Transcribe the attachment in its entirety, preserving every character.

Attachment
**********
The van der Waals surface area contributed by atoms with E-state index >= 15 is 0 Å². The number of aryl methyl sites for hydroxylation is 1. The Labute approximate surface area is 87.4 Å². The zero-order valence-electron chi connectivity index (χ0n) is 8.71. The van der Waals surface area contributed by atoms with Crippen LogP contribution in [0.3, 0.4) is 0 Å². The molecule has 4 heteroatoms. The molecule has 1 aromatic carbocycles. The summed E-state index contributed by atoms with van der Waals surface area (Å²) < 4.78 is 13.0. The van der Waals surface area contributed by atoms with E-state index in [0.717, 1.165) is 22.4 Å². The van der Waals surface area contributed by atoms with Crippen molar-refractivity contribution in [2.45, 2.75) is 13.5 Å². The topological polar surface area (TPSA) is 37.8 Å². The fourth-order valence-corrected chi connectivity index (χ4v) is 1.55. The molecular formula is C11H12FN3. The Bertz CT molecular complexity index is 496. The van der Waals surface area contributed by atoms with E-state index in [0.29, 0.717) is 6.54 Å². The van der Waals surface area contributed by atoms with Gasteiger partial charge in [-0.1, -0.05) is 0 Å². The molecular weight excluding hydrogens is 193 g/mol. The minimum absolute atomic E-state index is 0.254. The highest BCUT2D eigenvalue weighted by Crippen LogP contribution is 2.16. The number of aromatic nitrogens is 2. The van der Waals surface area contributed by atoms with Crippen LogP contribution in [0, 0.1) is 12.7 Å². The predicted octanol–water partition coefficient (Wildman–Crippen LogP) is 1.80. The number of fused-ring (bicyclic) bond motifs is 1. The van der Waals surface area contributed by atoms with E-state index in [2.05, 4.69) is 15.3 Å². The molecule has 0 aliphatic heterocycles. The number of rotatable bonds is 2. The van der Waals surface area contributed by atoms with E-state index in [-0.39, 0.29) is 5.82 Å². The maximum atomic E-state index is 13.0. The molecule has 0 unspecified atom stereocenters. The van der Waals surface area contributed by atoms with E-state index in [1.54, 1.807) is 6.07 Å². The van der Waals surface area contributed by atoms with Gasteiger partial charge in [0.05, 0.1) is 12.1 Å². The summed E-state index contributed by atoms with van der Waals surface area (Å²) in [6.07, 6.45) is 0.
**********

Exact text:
The van der Waals surface area contributed by atoms with E-state index >= 15 is 0 Å². The number of aryl methyl sites for hydroxylation is 1. The Labute approximate surface area is 87.4 Å². The zero-order valence-electron chi connectivity index (χ0n) is 8.71. The van der Waals surface area contributed by atoms with Crippen LogP contribution in [0.3, 0.4) is 0 Å². The molecule has 4 heteroatoms. The molecule has 1 aromatic carbocycles. The summed E-state index contributed by atoms with van der Waals surface area (Å²) < 4.78 is 13.0. The van der Waals surface area contributed by atoms with E-state index in [0.717, 1.165) is 22.4 Å². The van der Waals surface area contributed by atoms with Crippen molar-refractivity contribution in [2.45, 2.75) is 13.5 Å². The topological polar surface area (TPSA) is 37.8 Å². The fourth-order valence-corrected chi connectivity index (χ4v) is 1.55. The molecular formula is C11H12FN3. The Bertz CT molecular complexity index is 496. The van der Waals surface area contributed by atoms with E-state index in [0.29, 0.717) is 6.54 Å². The van der Waals surface area contributed by atoms with Gasteiger partial charge in [-0.1, -0.05) is 0 Å². The molecular weight excluding hydrogens is 193 g/mol. The minimum absolute atomic E-state index is 0.254. The highest BCUT2D eigenvalue weighted by Crippen LogP contribution is 2.16. The number of aromatic nitrogens is 2. The van der Waals surface area contributed by atoms with Crippen LogP contribution in [0, 0.1) is 12.7 Å². The predicted octanol–water partition coefficient (Wildman–Crippen LogP) is 1.80. The number of fused-ring (bicyclic) bond motifs is 1. The van der Waals surface area contributed by atoms with E-state index in [2.05, 4.69) is 15.3 Å². The molecule has 0 aliphatic heterocycles. The number of rotatable bonds is 2. The van der Waals surface area contributed by atoms with E-state index in [-0.39, 0.29) is 5.82 Å². The maximum atomic E-state index is 13.0. The molecule has 0 unspecified atom stereocenters. The van der Waals surface area contributed by atoms with E-state index in [1.54, 1.807) is 6.07 Å². The van der Waals surface area contributed by atoms with Gasteiger partial charge in [0.05, 0.1) is 12.1 Å². The summed E-state index contributed by atoms with van der Waals surface area (Å²) in [6.07, 6.45) is 0.